I can hear Shimano's 3D CAD machines booting up as we speak.......Or is that SRAM's?
  • + 7
 @themountain, Lets face it, you are wrong. If people didn't re-think old ideas to find ways to improve, you probably would't be riding the bike you are today. This is the same for Almost everything, people have come to learn that there is a better ways to make most things, they just havn't been thought of yet, pedals included. Good on tioga for having a go. They are the people ensure that they bike you buy tomorrow will be better and more functional in innovative ways than you previous one! Good on them, if this idea doesn't take off, move on and maybe you might strike one that does!
  • - 1
 looks like a shit design, the fact its from tioga probably means its a shit design.
  • - 1
 well thats a bit cruel.. but a single bearing will never hold the abuse and use a pedal encounters.. so tioga or not.. yeah shit design.. i think i am going to buy a chaincleaner now.. Whip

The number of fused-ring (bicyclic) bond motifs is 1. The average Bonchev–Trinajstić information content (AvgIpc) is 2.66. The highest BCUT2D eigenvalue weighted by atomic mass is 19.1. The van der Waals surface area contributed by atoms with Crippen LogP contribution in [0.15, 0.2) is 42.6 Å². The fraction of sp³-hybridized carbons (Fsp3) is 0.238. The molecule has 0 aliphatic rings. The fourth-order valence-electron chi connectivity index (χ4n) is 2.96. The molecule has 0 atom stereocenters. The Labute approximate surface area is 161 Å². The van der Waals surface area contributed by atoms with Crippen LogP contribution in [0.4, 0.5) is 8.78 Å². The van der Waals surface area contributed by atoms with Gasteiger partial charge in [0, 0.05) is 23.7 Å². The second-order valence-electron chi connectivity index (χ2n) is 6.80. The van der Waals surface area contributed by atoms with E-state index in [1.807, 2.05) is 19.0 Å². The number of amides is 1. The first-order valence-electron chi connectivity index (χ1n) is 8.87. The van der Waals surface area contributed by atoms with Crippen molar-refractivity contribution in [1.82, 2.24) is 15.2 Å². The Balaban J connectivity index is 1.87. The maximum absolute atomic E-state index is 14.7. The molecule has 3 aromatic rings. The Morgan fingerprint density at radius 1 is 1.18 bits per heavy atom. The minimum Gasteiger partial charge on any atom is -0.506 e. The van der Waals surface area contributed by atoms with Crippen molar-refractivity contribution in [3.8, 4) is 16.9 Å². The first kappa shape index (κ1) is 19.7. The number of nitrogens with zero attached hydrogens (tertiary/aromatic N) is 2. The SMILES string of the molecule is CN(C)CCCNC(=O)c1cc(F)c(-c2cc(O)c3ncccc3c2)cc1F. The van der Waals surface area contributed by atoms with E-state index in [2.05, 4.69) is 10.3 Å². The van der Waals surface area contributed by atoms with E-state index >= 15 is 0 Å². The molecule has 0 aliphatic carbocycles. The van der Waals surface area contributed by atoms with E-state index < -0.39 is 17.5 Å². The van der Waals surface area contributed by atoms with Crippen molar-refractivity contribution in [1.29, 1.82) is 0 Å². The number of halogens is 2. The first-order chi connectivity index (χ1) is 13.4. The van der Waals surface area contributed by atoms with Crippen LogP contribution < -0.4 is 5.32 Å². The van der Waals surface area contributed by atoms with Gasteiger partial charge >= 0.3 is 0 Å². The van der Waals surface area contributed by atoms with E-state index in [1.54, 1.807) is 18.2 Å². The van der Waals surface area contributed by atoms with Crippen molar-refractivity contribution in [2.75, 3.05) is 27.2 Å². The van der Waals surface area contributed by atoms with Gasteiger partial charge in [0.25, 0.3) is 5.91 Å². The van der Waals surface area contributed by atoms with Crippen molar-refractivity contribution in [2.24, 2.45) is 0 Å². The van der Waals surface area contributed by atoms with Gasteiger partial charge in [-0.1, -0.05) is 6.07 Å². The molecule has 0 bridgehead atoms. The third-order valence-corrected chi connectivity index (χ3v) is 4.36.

• + 2
 www.ht-components.com/ht_portal/product/list?cname=pedal&cname2=dh%2Ffr%2F4x&productCname=EVO

been
Dh all year on these, awesome pedals with no issues whatsoever, and just as thin.
  • + 3
 why not put bushings in instead of bearings? solve your grinding issues id think
  • + 1
 Bearing in the crank arm maybe?
  • + 1
 i can only see that making the issue worse, more leverage for the axle to push the bearings and pit the races
  • + 1
 either way, pedals need some sort of support at either end of the axle...
[Reply]
  • + 8
 Spank's Spike pedals are better than these, they are lighter, more pins for grip, used them for a whole year and they still don't really need any maintenance. If Tioga manage to figure out that bearing issue these could be Awesome too!
  • + 3
 This. Spank just has a more refined design. All the benefits, just better.
  • + 3
 That's true, Spank makes a very nice and thin pedal
  • + 1
 A grease port a la old-school WTB Grease Guard technology would do the trick.
[Reply]
  • + 10